|Dickey, one of the paper's employees, used to be in the sausage business. (Yes, that's "Weenie King" Robert Dudley from The Palm Beach Story.)|
When Rip overhears Mary’s pitch to the council—and fearing that any “change” could scotch his polling plans—he makes an impassionate speech against the civic center, and the council members vote the proposal down. An incensed Mary publishes a nasty editorial about Rip, who by this time has become quite taken with her and even volunteers to coach the high school basketball team her brother plays on in an effort to get into her good graces.
Rip is noticeably touched by the affection shown to him by the inhabitants of Grandview, and is wracked with a little guilt over “using” them even though he rationalizes he’s done them no actual harm. But when Mary overhears Rip’s phone conversation to Ike discussing more assignments—not to mention finding evidence of the “insurance” office’s true intent—she publishes a story revealing Rip’s deception to Grandview…something that will have great repercussions for the town and its people than either she or Rip could have imagined.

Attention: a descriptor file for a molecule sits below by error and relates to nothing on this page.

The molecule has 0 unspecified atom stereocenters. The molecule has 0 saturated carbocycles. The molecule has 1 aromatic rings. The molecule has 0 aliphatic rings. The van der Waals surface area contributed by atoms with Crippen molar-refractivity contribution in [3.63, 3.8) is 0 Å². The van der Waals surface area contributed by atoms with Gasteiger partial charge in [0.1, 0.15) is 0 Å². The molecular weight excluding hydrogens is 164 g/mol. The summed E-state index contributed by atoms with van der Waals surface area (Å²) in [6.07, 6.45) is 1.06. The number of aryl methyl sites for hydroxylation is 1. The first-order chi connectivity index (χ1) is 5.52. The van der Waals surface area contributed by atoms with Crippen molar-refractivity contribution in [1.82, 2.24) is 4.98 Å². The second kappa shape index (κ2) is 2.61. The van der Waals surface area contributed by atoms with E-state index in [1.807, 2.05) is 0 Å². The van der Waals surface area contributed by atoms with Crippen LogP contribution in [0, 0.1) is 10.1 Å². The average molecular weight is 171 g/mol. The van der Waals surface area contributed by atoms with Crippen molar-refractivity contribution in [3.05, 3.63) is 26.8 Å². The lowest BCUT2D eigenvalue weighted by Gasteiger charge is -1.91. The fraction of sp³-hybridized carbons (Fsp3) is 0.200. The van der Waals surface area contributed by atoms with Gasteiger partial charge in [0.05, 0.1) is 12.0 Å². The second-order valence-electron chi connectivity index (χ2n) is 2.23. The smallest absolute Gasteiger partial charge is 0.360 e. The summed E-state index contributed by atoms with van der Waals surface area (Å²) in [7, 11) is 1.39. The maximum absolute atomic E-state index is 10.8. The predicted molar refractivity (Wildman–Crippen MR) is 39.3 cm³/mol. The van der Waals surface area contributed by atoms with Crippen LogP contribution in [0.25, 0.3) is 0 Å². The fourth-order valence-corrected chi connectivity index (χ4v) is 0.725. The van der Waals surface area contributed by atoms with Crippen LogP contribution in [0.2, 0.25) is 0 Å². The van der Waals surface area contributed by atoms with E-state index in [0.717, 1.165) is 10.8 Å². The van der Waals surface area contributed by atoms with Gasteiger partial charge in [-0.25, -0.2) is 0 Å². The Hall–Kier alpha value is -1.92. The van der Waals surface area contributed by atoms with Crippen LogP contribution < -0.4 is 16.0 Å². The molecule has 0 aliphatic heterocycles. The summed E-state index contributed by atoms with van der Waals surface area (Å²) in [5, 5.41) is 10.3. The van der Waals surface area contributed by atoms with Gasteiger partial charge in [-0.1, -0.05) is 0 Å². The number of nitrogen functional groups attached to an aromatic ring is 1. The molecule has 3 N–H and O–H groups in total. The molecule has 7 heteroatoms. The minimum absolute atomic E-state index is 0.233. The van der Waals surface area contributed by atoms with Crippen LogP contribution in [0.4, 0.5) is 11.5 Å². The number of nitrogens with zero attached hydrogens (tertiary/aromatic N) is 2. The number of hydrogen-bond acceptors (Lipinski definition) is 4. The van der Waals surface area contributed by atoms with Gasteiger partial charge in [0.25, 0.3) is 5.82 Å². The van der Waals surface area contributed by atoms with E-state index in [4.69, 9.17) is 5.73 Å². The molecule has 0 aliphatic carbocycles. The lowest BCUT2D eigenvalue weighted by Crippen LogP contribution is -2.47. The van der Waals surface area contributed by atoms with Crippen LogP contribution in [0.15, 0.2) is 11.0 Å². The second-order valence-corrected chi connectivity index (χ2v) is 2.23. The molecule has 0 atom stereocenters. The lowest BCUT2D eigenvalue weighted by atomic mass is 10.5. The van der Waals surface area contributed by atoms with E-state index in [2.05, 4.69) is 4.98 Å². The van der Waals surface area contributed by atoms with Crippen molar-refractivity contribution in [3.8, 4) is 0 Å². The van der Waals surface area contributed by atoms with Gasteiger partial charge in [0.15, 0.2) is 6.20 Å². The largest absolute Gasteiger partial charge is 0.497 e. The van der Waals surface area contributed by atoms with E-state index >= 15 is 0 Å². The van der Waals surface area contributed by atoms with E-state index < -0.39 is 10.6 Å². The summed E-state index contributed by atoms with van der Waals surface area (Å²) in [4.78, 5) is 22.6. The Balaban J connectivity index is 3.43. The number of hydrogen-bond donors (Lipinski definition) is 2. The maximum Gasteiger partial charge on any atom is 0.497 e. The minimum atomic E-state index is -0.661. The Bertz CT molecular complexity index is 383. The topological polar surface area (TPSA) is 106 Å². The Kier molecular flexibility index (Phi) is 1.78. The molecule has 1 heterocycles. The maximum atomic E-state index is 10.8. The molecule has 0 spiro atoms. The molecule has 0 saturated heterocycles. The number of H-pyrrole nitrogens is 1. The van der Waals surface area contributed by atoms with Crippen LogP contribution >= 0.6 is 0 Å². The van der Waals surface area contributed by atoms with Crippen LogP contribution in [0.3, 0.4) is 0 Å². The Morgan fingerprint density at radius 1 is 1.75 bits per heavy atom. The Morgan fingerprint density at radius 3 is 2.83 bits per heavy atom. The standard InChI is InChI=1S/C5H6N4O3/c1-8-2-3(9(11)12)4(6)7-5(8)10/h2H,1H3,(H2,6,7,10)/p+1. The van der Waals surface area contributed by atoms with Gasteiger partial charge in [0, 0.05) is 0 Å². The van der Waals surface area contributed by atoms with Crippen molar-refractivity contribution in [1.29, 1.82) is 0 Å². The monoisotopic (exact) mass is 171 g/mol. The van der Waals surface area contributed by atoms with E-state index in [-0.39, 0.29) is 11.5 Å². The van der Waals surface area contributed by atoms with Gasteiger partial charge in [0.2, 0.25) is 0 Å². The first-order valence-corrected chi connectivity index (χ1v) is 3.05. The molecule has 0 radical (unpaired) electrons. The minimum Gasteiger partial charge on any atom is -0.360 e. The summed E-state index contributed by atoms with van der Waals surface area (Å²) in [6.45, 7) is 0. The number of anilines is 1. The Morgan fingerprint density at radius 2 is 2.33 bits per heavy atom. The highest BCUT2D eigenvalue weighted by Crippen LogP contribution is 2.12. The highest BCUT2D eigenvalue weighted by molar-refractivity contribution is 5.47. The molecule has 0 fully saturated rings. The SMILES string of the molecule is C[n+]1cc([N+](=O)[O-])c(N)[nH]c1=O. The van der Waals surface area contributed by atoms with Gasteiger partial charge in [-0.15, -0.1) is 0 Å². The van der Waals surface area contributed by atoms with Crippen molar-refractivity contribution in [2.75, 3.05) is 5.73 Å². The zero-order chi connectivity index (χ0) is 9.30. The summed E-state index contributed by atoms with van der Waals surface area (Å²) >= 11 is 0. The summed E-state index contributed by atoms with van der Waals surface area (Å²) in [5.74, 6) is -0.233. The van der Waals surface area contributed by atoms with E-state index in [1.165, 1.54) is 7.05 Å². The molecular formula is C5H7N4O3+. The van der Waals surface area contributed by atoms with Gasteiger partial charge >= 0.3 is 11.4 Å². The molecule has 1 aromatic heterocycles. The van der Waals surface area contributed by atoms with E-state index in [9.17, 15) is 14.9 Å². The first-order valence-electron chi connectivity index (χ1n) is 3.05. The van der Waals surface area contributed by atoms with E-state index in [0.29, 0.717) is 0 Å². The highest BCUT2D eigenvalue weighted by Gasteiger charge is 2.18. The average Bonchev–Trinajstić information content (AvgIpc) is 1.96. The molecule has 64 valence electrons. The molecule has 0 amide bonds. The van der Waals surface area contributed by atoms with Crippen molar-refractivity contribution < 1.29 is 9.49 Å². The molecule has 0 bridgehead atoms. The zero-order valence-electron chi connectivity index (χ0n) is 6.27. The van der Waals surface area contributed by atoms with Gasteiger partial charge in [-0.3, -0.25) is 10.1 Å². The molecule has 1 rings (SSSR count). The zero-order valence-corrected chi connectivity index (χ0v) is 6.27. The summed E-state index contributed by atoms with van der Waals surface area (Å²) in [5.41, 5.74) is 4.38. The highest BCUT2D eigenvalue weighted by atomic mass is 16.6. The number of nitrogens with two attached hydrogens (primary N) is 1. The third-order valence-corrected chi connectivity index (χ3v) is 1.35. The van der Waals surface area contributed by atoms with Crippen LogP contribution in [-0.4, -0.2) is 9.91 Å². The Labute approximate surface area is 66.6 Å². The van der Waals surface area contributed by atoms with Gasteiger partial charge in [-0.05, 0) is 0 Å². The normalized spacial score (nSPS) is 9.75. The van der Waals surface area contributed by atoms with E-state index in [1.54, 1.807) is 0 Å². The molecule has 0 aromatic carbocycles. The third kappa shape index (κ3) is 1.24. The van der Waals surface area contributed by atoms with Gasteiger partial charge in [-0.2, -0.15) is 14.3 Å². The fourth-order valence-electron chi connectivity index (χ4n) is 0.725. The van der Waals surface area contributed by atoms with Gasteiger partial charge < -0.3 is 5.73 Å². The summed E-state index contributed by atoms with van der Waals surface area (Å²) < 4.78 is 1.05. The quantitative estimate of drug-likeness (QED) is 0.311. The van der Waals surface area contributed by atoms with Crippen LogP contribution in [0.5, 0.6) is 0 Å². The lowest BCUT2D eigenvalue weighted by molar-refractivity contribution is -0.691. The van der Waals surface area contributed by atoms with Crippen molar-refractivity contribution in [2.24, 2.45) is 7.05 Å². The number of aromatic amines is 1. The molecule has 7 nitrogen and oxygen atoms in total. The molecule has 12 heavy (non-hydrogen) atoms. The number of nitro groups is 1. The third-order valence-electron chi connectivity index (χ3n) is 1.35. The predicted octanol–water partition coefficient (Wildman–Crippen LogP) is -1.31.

Riskin wrote or co-wrote most of the major Capra classics—It Happened One Night, Mr. Deeds Goes to Town, etc.—until he had a falling-out with the director, whom Riskin believed had an annoying tendency to hog a lot of the credit. (Crazy, I know. The apocryphal story goes that R.R. handed Mr. C a blank sheet of paper one day and shouted “Put the famous ‘Capra touch’ on that!”) There’s an engaging whimsicality to Magic Town that is echoed in Riskin’s previous work with Capra, even if the movie can’t quite sustain itself to the end; the ending on this one (which I’m trying to keep under wraps in order not to spoil it for those who haven’t seen the film) drifts into the unbelievable.
|Two of the finest cinematic "second bananas" make Magic Town their swan song: Donald Meek (L) and Ned Sparks (R).|